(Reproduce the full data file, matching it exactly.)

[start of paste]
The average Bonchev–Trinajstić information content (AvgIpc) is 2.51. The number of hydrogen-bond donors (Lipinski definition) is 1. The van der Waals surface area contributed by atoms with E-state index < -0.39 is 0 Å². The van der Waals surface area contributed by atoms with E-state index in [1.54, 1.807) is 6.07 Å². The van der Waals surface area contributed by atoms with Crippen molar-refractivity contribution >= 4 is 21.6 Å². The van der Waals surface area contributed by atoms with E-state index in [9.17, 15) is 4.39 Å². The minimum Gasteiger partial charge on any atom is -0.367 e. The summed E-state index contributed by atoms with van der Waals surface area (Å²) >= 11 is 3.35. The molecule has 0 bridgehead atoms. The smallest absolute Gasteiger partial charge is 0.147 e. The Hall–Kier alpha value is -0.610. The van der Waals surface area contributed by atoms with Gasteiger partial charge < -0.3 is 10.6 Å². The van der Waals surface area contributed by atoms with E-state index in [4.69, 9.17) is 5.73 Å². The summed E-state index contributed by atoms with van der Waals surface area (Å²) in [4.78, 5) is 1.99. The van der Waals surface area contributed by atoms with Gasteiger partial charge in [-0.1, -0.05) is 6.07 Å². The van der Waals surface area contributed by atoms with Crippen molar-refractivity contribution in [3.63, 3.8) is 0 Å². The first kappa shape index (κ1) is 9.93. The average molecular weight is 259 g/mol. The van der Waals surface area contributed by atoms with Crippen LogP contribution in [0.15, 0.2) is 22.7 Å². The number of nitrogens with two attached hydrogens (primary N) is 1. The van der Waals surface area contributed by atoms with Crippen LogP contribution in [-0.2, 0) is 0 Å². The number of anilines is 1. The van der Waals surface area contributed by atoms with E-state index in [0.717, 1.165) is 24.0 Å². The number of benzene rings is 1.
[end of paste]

The average Bonchev–Trinajstić information content (AvgIpc) is 2.51. The number of hydrogen-bond donors (Lipinski definition) is 1. The van der Waals surface area contributed by atoms with E-state index < -0.39 is 0 Å². The van der Waals surface area contributed by atoms with E-state index in [1.54, 1.807) is 6.07 Å². The van der Waals surface area contributed by atoms with Crippen molar-refractivity contribution >= 4 is 21.6 Å². The van der Waals surface area contributed by atoms with E-state index in [9.17, 15) is 4.39 Å². The minimum Gasteiger partial charge on any atom is -0.367 e. The summed E-state index contributed by atoms with van der Waals surface area (Å²) >= 11 is 3.35. The molecule has 0 bridgehead atoms. The smallest absolute Gasteiger partial charge is 0.147 e. The Hall–Kier alpha value is -0.610. The van der Waals surface area contributed by atoms with Gasteiger partial charge < -0.3 is 10.6 Å². The van der Waals surface area contributed by atoms with E-state index in [4.69, 9.17) is 5.73 Å². The summed E-state index contributed by atoms with van der Waals surface area (Å²) in [4.78, 5) is 1.99. The van der Waals surface area contributed by atoms with Gasteiger partial charge in [-0.1, -0.05) is 6.07 Å². The van der Waals surface area contributed by atoms with Crippen molar-refractivity contribution in [3.63, 3.8) is 0 Å². The first kappa shape index (κ1) is 9.93. The average molecular weight is 259 g/mol. The van der Waals surface area contributed by atoms with Crippen LogP contribution in [0.15, 0.2) is 22.7 Å². The number of nitrogens with two attached hydrogens (primary N) is 1. The van der Waals surface area contributed by atoms with Crippen LogP contribution in [-0.2, 0) is 0 Å². The number of anilines is 1. The van der Waals surface area contributed by atoms with E-state index in [0.717, 1.165) is 24.0 Å². The number of benzene rings is 1.